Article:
Each poem can be understood in context, and there is more than one. The first context is his own life and culture, which may require at least some study and reflection to grasp. Another context is the tradition and heritage through which he voices his universal humanity. The third emerges when the reader interacts with the poem and transposes and adopts its expressions to his own existential situation. In regard to the convergence of vastly different contexts we may think of the distance between two horizons and the two becoming one.

An analogy illustrates the communion between the poet and those who encounter his work. An actor studies his role in order to duplicate another person, reincarnate another character on stage. He does more than mimic or memorize a part. He places his own gestures and actions at the service of his role. He mobilizes talents of imagination and concentration to embody the role with all the strong and subtle, tender and violent emotions of that character. On stage the actor aims for a credible replica of another person.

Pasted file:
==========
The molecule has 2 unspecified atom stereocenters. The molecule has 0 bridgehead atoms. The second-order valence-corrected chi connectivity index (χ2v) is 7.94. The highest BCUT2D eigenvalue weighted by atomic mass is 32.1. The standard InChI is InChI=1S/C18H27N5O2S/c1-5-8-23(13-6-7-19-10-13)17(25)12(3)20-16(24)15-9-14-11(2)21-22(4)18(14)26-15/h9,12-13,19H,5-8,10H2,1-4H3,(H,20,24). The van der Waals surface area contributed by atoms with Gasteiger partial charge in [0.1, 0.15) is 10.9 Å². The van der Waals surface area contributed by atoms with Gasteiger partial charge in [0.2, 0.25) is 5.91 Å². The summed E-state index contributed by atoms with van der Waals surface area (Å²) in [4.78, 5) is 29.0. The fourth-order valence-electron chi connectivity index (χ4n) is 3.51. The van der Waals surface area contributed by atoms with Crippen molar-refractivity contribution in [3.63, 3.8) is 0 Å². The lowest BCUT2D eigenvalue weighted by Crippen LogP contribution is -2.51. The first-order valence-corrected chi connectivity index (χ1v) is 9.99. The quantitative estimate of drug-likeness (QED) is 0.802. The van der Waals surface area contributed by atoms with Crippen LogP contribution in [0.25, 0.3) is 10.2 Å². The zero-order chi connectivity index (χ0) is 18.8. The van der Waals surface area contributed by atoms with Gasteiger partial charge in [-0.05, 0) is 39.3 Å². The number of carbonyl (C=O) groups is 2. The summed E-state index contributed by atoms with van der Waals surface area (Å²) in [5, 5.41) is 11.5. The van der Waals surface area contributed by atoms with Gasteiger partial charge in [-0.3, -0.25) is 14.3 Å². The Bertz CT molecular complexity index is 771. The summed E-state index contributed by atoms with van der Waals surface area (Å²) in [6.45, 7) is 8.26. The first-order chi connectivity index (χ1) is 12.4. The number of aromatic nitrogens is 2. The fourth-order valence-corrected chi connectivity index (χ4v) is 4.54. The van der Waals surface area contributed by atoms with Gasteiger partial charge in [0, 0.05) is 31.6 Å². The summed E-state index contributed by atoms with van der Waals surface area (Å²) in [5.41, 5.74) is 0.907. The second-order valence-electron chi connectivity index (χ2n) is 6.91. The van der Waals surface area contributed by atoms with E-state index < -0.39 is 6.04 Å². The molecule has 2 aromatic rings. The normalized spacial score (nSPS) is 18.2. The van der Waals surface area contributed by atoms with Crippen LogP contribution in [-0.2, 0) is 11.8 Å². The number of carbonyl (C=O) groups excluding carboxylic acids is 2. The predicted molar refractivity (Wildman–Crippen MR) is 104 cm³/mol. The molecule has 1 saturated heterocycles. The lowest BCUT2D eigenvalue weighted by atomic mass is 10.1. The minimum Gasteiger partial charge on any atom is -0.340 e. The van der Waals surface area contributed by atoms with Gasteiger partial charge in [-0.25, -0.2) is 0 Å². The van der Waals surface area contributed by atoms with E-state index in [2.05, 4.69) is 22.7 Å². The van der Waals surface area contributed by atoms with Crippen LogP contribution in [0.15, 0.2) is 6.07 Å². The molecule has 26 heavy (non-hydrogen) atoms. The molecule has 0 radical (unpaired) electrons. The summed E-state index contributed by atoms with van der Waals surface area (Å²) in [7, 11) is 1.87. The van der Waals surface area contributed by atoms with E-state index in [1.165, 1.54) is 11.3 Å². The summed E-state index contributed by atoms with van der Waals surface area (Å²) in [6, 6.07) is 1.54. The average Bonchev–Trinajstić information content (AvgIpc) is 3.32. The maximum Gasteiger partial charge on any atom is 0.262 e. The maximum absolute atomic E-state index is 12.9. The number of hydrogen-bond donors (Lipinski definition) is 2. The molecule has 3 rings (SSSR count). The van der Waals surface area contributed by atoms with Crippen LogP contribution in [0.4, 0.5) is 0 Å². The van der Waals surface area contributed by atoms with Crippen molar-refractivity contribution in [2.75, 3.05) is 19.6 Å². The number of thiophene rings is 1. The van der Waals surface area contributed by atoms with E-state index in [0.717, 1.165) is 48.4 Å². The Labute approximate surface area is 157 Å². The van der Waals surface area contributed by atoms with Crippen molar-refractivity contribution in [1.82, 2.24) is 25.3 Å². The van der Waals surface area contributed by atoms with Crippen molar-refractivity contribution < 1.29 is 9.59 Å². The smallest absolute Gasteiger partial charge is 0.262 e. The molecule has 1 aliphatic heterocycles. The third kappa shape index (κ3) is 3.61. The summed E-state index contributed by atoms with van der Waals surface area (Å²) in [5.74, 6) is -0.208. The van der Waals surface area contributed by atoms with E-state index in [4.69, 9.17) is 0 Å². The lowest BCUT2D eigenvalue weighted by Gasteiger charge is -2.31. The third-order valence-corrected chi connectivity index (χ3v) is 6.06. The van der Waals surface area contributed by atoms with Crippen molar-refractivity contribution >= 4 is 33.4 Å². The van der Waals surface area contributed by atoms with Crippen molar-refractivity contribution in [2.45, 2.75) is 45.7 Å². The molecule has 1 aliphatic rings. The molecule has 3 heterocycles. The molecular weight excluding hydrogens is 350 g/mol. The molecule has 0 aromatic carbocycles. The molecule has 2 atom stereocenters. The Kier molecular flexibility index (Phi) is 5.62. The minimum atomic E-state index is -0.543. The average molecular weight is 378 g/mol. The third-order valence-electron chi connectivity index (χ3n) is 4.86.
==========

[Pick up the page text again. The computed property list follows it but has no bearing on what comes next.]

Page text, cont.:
This illustrated what happens when we seriously participate in McDonough's poems. The aim of attending to the texts is to make them at home in our own context. Thus we can use them to understand ourselves, to articulate our own experience. A transaction takes place when the poet's sentiment and expression are translated into our own heart, and ultimately the poet's experience becomes the vicarious experience of one who often lives distant in time and space. The effect is a happy one: our horizons are broadened; a more profound and richer insight is achieved.

Many of George Edward McDonough's admirers find that the deep sentiments of his serious poetry apply to their situation. The threat of death is no stranger to us; and its allies come in manifold forms: Loneliness, political enemies, unfairness, sickness, psychological depression, advanced years, fears. This panorama of suffering belongs to all of us, even though one may feel chronically alone in his or her own personal suffering. The drama which the poems in his book play out is real and applicable to our lives. We can impress them with the tone of our own voice, the waves of our own emotion. But at the same time the poems mould us and become our own. Ultimately, it is a question of letting the spirit of the poet invade our spirit.

Very Rev. Konrad Schaefer, O. S. B.
Prior of the Benedictine Monastery
Guernavaca. Mexico

A Long Perspective

Copyright © 2008 George Edward McDonough.  All rights reserved.